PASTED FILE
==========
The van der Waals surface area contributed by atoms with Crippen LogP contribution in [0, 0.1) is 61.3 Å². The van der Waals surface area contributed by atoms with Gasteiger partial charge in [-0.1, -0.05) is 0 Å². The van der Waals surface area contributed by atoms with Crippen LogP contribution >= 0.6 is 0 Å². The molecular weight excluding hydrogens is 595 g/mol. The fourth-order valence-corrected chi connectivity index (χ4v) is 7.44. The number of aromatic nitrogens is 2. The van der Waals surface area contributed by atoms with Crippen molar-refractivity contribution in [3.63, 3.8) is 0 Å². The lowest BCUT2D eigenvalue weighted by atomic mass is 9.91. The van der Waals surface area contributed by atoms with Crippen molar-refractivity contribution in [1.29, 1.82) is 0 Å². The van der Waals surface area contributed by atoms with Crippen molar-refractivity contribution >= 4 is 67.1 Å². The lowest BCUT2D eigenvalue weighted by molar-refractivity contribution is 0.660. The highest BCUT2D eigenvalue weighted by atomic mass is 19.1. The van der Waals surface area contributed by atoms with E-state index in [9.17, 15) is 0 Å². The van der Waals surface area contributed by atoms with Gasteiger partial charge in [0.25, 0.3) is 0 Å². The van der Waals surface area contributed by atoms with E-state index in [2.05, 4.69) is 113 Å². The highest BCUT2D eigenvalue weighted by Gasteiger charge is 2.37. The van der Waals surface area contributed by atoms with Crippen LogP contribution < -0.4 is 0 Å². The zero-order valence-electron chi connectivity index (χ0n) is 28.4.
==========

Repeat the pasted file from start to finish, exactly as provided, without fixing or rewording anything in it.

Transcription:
The van der Waals surface area contributed by atoms with Crippen LogP contribution in [0, 0.1) is 61.3 Å². The van der Waals surface area contributed by atoms with Gasteiger partial charge in [-0.1, -0.05) is 0 Å². The van der Waals surface area contributed by atoms with Crippen LogP contribution >= 0.6 is 0 Å². The molecular weight excluding hydrogens is 595 g/mol. The fourth-order valence-corrected chi connectivity index (χ4v) is 7.44. The number of aromatic nitrogens is 2. The van der Waals surface area contributed by atoms with Crippen molar-refractivity contribution in [3.63, 3.8) is 0 Å². The lowest BCUT2D eigenvalue weighted by atomic mass is 9.91. The van der Waals surface area contributed by atoms with Crippen molar-refractivity contribution in [1.29, 1.82) is 0 Å². The van der Waals surface area contributed by atoms with Crippen molar-refractivity contribution >= 4 is 67.1 Å². The lowest BCUT2D eigenvalue weighted by molar-refractivity contribution is 0.660. The highest BCUT2D eigenvalue weighted by atomic mass is 19.1. The van der Waals surface area contributed by atoms with E-state index in [9.17, 15) is 0 Å². The van der Waals surface area contributed by atoms with Gasteiger partial charge in [0.25, 0.3) is 0 Å². The van der Waals surface area contributed by atoms with E-state index in [2.05, 4.69) is 113 Å². The highest BCUT2D eigenvalue weighted by Gasteiger charge is 2.37. The van der Waals surface area contributed by atoms with Crippen LogP contribution < -0.4 is 0 Å². The zero-order valence-electron chi connectivity index (χ0n) is 28.4.